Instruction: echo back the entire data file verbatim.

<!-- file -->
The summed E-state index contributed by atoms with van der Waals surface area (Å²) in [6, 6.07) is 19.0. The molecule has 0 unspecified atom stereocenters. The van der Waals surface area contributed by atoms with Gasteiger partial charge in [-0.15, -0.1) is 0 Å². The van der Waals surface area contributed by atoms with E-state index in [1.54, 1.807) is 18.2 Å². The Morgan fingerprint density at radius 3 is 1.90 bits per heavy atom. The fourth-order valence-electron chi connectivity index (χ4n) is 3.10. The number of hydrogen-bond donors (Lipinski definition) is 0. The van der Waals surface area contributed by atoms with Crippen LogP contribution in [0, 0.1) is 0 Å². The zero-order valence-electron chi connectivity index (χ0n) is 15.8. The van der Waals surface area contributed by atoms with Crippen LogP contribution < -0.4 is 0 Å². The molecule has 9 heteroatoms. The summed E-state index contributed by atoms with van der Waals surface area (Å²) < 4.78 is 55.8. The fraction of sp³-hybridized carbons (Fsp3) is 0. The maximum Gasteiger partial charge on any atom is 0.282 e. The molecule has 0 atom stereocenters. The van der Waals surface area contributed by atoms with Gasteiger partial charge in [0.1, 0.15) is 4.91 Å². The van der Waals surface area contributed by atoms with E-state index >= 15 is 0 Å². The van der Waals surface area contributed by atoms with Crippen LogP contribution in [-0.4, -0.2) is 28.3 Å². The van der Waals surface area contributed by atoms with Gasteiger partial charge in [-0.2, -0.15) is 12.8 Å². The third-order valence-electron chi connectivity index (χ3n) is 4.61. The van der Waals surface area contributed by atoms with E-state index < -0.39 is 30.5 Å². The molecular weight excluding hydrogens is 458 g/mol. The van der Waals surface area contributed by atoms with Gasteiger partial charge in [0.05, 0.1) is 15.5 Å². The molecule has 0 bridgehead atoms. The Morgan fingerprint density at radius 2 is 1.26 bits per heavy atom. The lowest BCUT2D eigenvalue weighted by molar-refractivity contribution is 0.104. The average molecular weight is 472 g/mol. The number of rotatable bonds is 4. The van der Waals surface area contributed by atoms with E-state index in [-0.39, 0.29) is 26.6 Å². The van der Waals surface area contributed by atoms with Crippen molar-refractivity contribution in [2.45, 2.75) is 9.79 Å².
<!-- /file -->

The summed E-state index contributed by atoms with van der Waals surface area (Å²) in [6, 6.07) is 19.0. The molecule has 0 unspecified atom stereocenters. The van der Waals surface area contributed by atoms with Gasteiger partial charge in [-0.15, -0.1) is 0 Å². The van der Waals surface area contributed by atoms with E-state index in [1.54, 1.807) is 18.2 Å². The Morgan fingerprint density at radius 3 is 1.90 bits per heavy atom. The fourth-order valence-electron chi connectivity index (χ4n) is 3.10. The number of hydrogen-bond donors (Lipinski definition) is 0. The van der Waals surface area contributed by atoms with Crippen LogP contribution in [0, 0.1) is 0 Å². The zero-order valence-electron chi connectivity index (χ0n) is 15.8. The van der Waals surface area contributed by atoms with Crippen LogP contribution < -0.4 is 0 Å². The molecule has 9 heteroatoms. The summed E-state index contributed by atoms with van der Waals surface area (Å²) < 4.78 is 55.8. The fraction of sp³-hybridized carbons (Fsp3) is 0. The maximum Gasteiger partial charge on any atom is 0.282 e. The molecule has 0 atom stereocenters. The van der Waals surface area contributed by atoms with Gasteiger partial charge in [0.1, 0.15) is 4.91 Å². The van der Waals surface area contributed by atoms with E-state index >= 15 is 0 Å². The van der Waals surface area contributed by atoms with Crippen LogP contribution in [-0.4, -0.2) is 28.3 Å². The van der Waals surface area contributed by atoms with Gasteiger partial charge in [-0.2, -0.15) is 12.8 Å². The third-order valence-electron chi connectivity index (χ3n) is 4.61. The van der Waals surface area contributed by atoms with E-state index < -0.39 is 30.5 Å². The molecular weight excluding hydrogens is 458 g/mol. The van der Waals surface area contributed by atoms with Gasteiger partial charge in [0.05, 0.1) is 15.5 Å². The molecule has 0 bridgehead atoms. The Morgan fingerprint density at radius 2 is 1.26 bits per heavy atom. The lowest BCUT2D eigenvalue weighted by molar-refractivity contribution is 0.104. The average molecular weight is 472 g/mol. The number of rotatable bonds is 4. The van der Waals surface area contributed by atoms with E-state index in [-0.39, 0.29) is 26.6 Å². The van der Waals surface area contributed by atoms with Crippen molar-refractivity contribution in [2.45, 2.75) is 9.79 Å².